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Last week, presidential candidate Donald Trump criticized fire marshals in a few states for upholding occupancy requirements at campaign events. The story created a bit of a buzz but also an opportunity for a refresher on why these requirements, in not only political events but also things like concerts, sporting events and other gatherings, are important and what can happen when they are not followed.

 

Building, fire and life safety codes like NFPA 101, Life Safety Code® are intended to protect people attending events - a particularly challenging task where people are gathered in a more concentrated use area. This includes the speakers, performers, staff and audience members, as well as the first responders who potentially risk their lives when something goes wrong. The codes are developed through a time-tested voluntary consensus process that brings together a range of stakeholders to create the minimum level of safety. The codes are then adopted by jurisdictions. Fire marshals and other authorities having jurisdiction (AHJs) enforce these codes. It is often an overlooked but essential role in public safety.

 

Not metering or otherwise controlling the number of people who can go into an assembly occupancy can lead to overcrowding. In the event of an emergency, occupants can easily get caught up in a crowd crush and be unable to reach an exit in a safe and timely manner. One such tragic event was the E2 Nightclub on Chicago’s South Side in February 2003.

 

NFPA 101’s provisions are often fire-centric, but there are other triggering events such as a power failure, violence (the action that initiated the E2 crowd crush), or medical emergencies that can cause the occupants in a large assembly space to move towards an exit to escape a potential emergency. These provisions are part of the code requirements, are used to establish the number of occupants who might occupy the space, and are imposed to keep everyone safe in an emergency.

 

You typically see “maximum permitted occupancy” signs in ballrooms, meeting rooms and auditoriums where a large number of people might be anticipated for good reason.  When capacity is exceeded and the number of exits are not adequate for crowds – historic tragedies like The Station nightclub fire that killed 100 in Rhode Island can occur.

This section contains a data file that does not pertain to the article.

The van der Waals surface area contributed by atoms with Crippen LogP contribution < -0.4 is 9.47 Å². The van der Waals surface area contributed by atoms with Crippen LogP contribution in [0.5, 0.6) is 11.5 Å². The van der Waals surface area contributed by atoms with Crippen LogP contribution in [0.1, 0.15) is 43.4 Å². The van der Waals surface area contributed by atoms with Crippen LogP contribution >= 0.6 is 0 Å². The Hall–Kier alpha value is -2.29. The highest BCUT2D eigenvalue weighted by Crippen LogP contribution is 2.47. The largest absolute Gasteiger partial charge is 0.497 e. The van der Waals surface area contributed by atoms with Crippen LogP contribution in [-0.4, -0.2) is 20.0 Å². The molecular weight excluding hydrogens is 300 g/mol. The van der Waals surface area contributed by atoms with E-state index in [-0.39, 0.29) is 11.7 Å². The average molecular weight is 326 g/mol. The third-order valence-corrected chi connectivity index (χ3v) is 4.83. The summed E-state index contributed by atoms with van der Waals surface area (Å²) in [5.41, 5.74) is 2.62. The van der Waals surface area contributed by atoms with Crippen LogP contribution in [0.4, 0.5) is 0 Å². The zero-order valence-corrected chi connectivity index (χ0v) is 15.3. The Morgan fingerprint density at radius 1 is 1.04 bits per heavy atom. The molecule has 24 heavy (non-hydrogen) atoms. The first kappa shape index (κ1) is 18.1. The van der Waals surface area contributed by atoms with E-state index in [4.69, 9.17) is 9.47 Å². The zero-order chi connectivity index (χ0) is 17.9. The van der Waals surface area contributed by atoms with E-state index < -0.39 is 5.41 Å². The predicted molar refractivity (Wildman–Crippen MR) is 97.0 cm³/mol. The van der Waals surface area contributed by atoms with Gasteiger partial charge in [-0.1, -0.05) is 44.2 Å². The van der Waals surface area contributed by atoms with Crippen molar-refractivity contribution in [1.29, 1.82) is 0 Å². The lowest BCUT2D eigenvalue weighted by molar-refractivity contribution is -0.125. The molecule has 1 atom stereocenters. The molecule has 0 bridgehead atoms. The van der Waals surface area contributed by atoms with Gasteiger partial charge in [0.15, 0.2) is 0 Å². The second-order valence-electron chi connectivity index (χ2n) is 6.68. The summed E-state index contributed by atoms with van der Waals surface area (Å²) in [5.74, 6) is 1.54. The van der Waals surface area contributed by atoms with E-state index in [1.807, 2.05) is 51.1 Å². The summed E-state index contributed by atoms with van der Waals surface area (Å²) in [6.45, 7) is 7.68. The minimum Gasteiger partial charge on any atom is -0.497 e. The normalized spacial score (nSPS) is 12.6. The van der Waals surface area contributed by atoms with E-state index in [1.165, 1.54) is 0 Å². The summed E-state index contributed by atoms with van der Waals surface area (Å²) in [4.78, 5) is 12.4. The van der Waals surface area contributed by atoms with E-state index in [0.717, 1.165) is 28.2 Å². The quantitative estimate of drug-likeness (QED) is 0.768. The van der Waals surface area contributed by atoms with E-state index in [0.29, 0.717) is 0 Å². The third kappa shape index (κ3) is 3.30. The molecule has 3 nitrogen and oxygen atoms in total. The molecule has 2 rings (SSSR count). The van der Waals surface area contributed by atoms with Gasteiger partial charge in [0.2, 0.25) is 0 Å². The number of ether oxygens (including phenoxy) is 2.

In some of these campaign events the venue worked to accommodate the event organizers by setting up video monitors and chairs in adjacent spaces to allow some of the overflow crowd to come inside, a reasonable action when the primary event space is over capacity.

 

The fire marshals in these situations are doing their jobs – and doing them well. Their enforcement of codes is something that the public and we expect, and rely on to keep us safe.

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From the NFPA Quarterly, v. 7, no. 1

“A contractor was clearing out and excavating an old vacant lot which had not been used since the fire of 1906.  The street was held back by an old brick retaining wall.  When he began excavating below this wall it caved in, allowing all the earth and pavement from the area wall back to the street care lines to fall into this excavation.  This left approximately 150 feet of 10 inch high pressure main suspended in the air and it naturally broke of its own weight.

 

The present practice is to cut off by means of gates at the corners, any block in which similar work is being done.  As the high pressure is a gridiron system, with gates at each corner, any block may be cut out without affecting the remainder of the system.

 

When this break occurred the large amount of water rushing out under a static pressure of 180 pounds carried away all other piping and conduits on that side of the street.

 

Approximately fifteen minutes elapsed form the time the break occurred to the time the water was shut off.  When it is considered this was the first accident the system has had, the work of the Fire Department appears to have been very credible.”

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